Medal of Honor recipient William Crawford dies at 81


By Dennis Darrow, The Pueblo Chieftain, March 17, 2000


William Crawford, whose bravery as an Army private in World War II led to his becoming the first of Pueblo's four Medal of Honor recipients, died Wednesday at his home in Palmer Lake near Colorado Springs, a friend close to the family said. He was 81.

Crawford's death comes six months before his childhood hometown of Pueblo hosts the national Congressional Medal of Honor Society convention, an event expected to draw many of the nation's 149 surviving Medal recipients.

At the convention, the city will unveil a major outdoor memorial to its four Medal recipients - the others of whom survive - but now another event will take on equal attention. Each year, the Medal recipients conduct a special memorial service in honor of colleagues who've died in the past year.

Crawford is the second Medal recipient to pass away this year. Funeral arrangements weren't available Wednesday.

Over the years, Pueblo has honored Crawford and the other three Medal recipients on numerous occasions. In the 1990s, Crawford made frequent visits as part of the city's Home of Heroes activities. Most recently, he visited to inspect the bronze sculpture of him that's part of the outdoor display.

Crawford received the Medal for the heroism he displayed during heavy fighting in September 1943 near Altavilla, Italy, when on three separate occasions - and on his own initiative - he raced through intense enemy fire to detonate hand grenades on enemy gun sites.

The story of his award goes beyond those actions.

After the battle, Crawford, who was a squad scout, was captured by the Germans and presumed dead. So in 1945, the Medal was given to his father. Later in the year, Crawford was among a group of soldiers rescued from German control.

Crawford spoke modestly of his award.

"I was just glad that I was doing my part," he said in an interview several years ago. "I figured it was just a normal call of duty. I happened to be at the right place at the right time."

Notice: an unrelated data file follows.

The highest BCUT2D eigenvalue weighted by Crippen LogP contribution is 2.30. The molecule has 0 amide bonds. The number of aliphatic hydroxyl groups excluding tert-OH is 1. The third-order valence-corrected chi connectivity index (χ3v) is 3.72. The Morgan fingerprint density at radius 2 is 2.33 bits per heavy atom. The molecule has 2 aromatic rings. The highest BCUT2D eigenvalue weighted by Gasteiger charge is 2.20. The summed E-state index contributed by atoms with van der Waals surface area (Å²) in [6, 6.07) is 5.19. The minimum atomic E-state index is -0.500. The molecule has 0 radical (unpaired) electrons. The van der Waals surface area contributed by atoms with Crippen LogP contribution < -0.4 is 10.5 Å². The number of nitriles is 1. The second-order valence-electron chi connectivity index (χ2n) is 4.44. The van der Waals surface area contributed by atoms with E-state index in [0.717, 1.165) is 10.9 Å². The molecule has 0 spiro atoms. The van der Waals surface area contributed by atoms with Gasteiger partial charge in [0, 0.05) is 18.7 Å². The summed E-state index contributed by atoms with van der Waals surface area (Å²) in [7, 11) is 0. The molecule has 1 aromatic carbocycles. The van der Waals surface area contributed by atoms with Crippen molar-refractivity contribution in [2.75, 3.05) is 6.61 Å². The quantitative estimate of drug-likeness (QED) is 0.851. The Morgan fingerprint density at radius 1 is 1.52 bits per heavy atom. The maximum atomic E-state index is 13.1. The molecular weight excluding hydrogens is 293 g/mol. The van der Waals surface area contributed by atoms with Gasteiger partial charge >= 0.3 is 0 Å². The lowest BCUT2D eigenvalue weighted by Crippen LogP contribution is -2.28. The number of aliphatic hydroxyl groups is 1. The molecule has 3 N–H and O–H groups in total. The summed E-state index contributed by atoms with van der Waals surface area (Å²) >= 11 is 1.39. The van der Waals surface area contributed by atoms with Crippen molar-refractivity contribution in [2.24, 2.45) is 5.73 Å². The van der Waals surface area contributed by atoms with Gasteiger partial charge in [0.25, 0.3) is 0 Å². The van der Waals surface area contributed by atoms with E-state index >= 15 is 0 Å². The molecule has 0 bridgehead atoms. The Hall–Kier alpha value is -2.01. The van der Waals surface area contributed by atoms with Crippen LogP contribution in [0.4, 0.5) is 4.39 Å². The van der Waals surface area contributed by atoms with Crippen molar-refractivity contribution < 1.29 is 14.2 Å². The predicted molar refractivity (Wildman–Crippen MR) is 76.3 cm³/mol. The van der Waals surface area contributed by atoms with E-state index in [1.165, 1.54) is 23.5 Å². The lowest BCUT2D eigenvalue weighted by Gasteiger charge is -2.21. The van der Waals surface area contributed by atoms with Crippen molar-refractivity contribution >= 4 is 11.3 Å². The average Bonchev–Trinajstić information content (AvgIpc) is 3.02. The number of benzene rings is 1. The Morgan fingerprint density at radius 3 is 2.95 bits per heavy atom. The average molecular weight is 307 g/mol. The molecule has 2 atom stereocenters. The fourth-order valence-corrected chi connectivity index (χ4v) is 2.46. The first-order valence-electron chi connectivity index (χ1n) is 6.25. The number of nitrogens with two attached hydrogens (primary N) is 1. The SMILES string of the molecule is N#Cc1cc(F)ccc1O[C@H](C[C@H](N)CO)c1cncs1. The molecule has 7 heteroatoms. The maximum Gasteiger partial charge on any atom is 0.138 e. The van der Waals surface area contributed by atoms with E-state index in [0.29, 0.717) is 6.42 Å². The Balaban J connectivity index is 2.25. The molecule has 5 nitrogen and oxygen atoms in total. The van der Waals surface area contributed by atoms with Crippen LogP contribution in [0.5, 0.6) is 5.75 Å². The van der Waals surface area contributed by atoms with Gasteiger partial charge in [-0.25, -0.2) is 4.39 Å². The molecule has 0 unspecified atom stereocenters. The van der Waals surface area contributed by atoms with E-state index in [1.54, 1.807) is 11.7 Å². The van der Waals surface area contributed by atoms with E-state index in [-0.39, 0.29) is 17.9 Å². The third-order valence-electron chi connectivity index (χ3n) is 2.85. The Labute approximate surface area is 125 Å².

Crawford re-enlisted in the Army in 1947 and retired in 1967 as a master sergeant. Later, he worked as a janitor at the Air Force Academy. While working at the academy, he mentioned to friends that he never received the Medal from the president. In 1984, during that year's Air Force Academy graduation, President Ronald Reagan presented him the Medal.

Pueblo's other hometown Medal recipients are Carl Sitter and Jerry Murphy, honored for their efforts in the Korean War; and Drew Dix, honored for heroism in the Vietnam War. Today, all three reside away from Pueblo but visit often and plan to return for the national convention, set Sept. 19-24.


Medal of Honor




Rank and organization: Private, U.S. Army, 36th Infantry Division.


Place and date: Near Altavilla, Italy, 13 September 1943.


Entered service at: Pueblo, Colo.


Birth: Pueblo, Colo.


G.O. No.: 57, 20 July 1944.




For conspicuous gallantry and intrepidity at risk of life above and beyond the call of duty in action with the enemy near Altavilla, Italy, 13 September 1943. When Company I attacked an enemy-held position on Hill 424, the 3d Platoon, in which Pvt. Crawford was a squad scout, attacked as base platoon for the company. After reaching the crest of the hill, the platoon was pinned down by intense enemy machinegun and small-arms fire. Locating 1 of these guns, which was dug in on a terrace on his immediate front, Pvt. Crawford, without orders and on his own initiative, moved over the hill under enemy fire to a point within a few yards of the gun emplacement and single-handedly destroyed the machinegun and killed 3 of the crew with a hand grenade, thus enabling his platoon to continue its advance. When the platoon, after reaching the crest, was once more delayed by enemy fire, Pvt. Crawford again, in the face of intense fire, advanced directly to the front midway between 2 hostile machinegun nests located on a higher terrace and emplaced in a small ravine. Moving first to the left, with a hand grenade he destroyed 1 gun emplacement and killed the crew; he then worked his way, under continuous fire, to the other and with 1 grenade and the use of his rifle, killed 1 enemy and forced the remainder to flee. Seizing the enemy machinegun, he fired on the withdrawing Germans and facilitated his company's advance.

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© 2000 by Neil Mishalov